Does technology popularise or endanger calligraphy?

Calligraphy has historically been not just a creative style of writing but also a visual art form in the city. However, its disappearance from Delhi’s aestheticism is rather pitiful. While not everyone believes that it is dropping out of sight, calligraphers who practice the art in its pristine form feel its death is impending.

National Award winner for Calligraphy in Wood Carving, Irshad Hussain Farooqi is one of the few celebrated calligraphers who use the Quranic verses in their artworks, a valued art in the times of the Moghul rule. With much anguish, he says, “Calligraphy is increasingly taking a step back in Delhi’s culture.” Blaming the intrusion of computers, the veteran decries, “Not many wish to learn calligraphy today because of a diminishing market.”

While Hussain looks hopeful as he wishes for a better platform for artists, as fine arts teachers in schools or through the setting up of public institutes for display of calligraphic art, the calligraphers in Old Delhi, are sure of a laborious end to their unquestionable passion. Arif Mohammad Yakub, an artist hired by a book shop in the Urdu Bazaar, breaks into a song as he laments about the fading art. Another aged artist in the Bazaar who writes on posters, wedding cards, etc. understands how the computer is producing all of the work earlier done by the calligraphers by hand. He adds, “The youth is interested in learning calligraphy as a hobby, but nobody wants to take it up professionally.” This is also a cue to declining quality of work.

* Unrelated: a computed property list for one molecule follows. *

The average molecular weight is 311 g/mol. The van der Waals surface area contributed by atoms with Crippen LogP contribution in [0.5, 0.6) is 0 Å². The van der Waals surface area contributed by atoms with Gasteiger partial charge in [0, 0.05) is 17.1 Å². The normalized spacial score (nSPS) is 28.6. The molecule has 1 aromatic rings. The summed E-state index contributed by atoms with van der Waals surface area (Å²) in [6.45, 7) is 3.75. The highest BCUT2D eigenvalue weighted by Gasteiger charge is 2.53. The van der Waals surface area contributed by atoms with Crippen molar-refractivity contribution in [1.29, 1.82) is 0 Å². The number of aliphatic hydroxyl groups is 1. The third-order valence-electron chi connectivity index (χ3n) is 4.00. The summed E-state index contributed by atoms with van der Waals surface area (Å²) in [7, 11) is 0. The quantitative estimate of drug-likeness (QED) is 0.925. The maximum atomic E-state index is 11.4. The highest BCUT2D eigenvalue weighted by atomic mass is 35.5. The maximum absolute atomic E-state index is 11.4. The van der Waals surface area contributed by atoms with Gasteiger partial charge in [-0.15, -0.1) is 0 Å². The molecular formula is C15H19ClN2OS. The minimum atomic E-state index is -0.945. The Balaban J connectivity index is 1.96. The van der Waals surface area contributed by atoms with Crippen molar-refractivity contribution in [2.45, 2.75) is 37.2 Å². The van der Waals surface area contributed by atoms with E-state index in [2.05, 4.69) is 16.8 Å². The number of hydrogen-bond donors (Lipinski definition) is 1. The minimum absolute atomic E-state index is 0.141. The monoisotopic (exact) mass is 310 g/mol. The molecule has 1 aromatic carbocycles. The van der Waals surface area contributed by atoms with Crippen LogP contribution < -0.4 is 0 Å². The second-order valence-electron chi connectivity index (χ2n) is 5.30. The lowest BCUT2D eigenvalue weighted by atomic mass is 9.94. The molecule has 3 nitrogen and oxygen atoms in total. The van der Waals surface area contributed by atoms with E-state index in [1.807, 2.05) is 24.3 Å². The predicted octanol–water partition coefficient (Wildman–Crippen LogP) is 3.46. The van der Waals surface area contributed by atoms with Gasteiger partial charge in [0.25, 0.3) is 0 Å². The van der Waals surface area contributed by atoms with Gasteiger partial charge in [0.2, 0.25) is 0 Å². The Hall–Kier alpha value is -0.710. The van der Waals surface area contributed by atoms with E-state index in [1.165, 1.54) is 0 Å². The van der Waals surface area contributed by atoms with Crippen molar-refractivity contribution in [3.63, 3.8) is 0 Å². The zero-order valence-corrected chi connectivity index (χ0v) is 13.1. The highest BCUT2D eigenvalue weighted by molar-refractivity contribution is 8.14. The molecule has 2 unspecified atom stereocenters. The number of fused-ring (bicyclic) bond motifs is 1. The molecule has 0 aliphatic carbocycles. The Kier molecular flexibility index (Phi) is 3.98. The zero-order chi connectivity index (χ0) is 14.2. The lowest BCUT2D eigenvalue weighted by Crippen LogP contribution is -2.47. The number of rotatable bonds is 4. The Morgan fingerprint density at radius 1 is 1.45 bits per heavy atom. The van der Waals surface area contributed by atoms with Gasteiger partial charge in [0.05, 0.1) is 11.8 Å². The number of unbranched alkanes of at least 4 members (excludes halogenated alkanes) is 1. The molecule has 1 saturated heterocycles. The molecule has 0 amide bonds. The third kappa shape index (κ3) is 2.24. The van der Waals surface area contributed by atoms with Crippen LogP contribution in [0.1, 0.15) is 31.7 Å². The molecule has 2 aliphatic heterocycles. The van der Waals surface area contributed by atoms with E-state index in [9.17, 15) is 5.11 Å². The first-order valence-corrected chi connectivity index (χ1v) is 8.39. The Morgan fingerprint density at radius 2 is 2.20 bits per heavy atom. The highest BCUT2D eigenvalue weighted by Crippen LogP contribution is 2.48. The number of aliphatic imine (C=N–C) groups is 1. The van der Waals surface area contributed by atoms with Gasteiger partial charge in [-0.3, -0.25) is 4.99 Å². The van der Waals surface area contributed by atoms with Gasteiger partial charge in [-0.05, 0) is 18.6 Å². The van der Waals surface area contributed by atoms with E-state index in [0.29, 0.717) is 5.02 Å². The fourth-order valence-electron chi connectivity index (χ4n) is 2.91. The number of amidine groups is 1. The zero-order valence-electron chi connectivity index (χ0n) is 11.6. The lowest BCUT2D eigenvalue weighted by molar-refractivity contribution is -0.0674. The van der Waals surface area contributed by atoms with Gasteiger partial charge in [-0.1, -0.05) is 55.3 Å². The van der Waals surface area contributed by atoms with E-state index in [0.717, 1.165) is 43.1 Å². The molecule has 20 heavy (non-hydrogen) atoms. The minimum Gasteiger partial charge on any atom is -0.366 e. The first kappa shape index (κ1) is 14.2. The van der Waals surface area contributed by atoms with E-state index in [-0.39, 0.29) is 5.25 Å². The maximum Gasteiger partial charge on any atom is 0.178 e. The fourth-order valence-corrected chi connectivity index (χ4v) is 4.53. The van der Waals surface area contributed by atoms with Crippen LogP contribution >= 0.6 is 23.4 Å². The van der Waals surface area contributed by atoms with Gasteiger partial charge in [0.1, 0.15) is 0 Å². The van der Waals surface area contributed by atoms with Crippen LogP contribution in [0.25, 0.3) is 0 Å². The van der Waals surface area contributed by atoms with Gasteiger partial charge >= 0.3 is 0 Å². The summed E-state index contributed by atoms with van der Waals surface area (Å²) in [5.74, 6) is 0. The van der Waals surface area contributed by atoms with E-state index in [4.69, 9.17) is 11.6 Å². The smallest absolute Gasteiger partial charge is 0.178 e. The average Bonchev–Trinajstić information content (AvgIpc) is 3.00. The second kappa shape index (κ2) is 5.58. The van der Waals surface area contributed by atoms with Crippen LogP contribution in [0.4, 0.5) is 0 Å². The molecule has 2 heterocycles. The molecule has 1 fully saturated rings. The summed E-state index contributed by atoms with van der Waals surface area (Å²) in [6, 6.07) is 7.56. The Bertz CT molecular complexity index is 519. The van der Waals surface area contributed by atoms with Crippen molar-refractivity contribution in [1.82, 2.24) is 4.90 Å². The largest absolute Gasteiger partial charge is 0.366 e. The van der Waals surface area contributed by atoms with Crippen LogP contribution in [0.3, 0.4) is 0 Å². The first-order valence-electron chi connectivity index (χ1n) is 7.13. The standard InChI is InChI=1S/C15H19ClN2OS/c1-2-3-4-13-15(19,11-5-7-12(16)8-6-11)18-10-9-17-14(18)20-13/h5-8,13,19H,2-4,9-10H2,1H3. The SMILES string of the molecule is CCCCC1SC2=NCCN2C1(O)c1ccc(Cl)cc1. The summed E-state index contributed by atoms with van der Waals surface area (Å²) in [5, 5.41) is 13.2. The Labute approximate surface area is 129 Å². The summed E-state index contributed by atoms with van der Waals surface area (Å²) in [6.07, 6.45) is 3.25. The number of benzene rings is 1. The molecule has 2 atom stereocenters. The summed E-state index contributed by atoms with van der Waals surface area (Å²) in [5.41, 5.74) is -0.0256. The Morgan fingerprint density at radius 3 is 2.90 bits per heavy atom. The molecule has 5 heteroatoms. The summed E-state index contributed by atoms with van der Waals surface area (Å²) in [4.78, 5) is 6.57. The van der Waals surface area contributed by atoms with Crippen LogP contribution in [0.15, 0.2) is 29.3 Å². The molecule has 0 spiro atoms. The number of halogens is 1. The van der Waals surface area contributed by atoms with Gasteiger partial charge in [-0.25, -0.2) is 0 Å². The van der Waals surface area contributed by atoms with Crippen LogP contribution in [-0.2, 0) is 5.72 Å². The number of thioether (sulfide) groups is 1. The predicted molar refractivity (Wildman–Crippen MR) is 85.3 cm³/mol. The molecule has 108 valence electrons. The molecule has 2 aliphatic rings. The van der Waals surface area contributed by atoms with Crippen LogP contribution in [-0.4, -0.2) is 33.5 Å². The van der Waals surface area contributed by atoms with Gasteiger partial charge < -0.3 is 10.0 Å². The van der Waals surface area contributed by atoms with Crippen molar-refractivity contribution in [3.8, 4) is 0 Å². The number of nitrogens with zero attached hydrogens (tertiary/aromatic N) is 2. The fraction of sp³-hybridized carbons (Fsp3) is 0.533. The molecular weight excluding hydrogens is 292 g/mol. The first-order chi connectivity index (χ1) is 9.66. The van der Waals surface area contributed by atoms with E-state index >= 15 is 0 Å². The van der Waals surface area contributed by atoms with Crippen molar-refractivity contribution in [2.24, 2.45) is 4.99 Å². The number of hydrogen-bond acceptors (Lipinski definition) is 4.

Institutions that earlier provided a diploma or a credit course in calligraphy are also being brought to a halt. Hussein, a former student of the Ghalib Academy that offered a diploma, recognises the difficulties of continuing studies in calligraphy. “With not many students joining the course and being pressed for lack of funds, curtains to the institution seem only fated,” he says.

According to Qamar Dagar, a renowned practitioner of pictoral calligraphy, a contemporised form of calligraphy, “Calligraphy is gaining momentum again.” As she talks of a revival of calligraphy, she emphasises that the common man has more exposure to calligraphy than he did five years ago. Another noted contemporary artist and graphic designer, Nikheel Aphale, who practices calligraphy in the Devanagiri script, adds, “Technology has taken calligraphy to another level. Calligraphic fonts can be digitized which makes the art more popular.” Calligraphy by hand has a niche market, according to him, catering to people who wish to indulge in an art with a personal touch attached to it.

Hussain, who also teaches calligraphy, believes in fostering this art form by “closing gaps between centuries” but is not sure whether there are zealous youngsters today to keep the art alive.

More In: Metroplus | Features | Delhi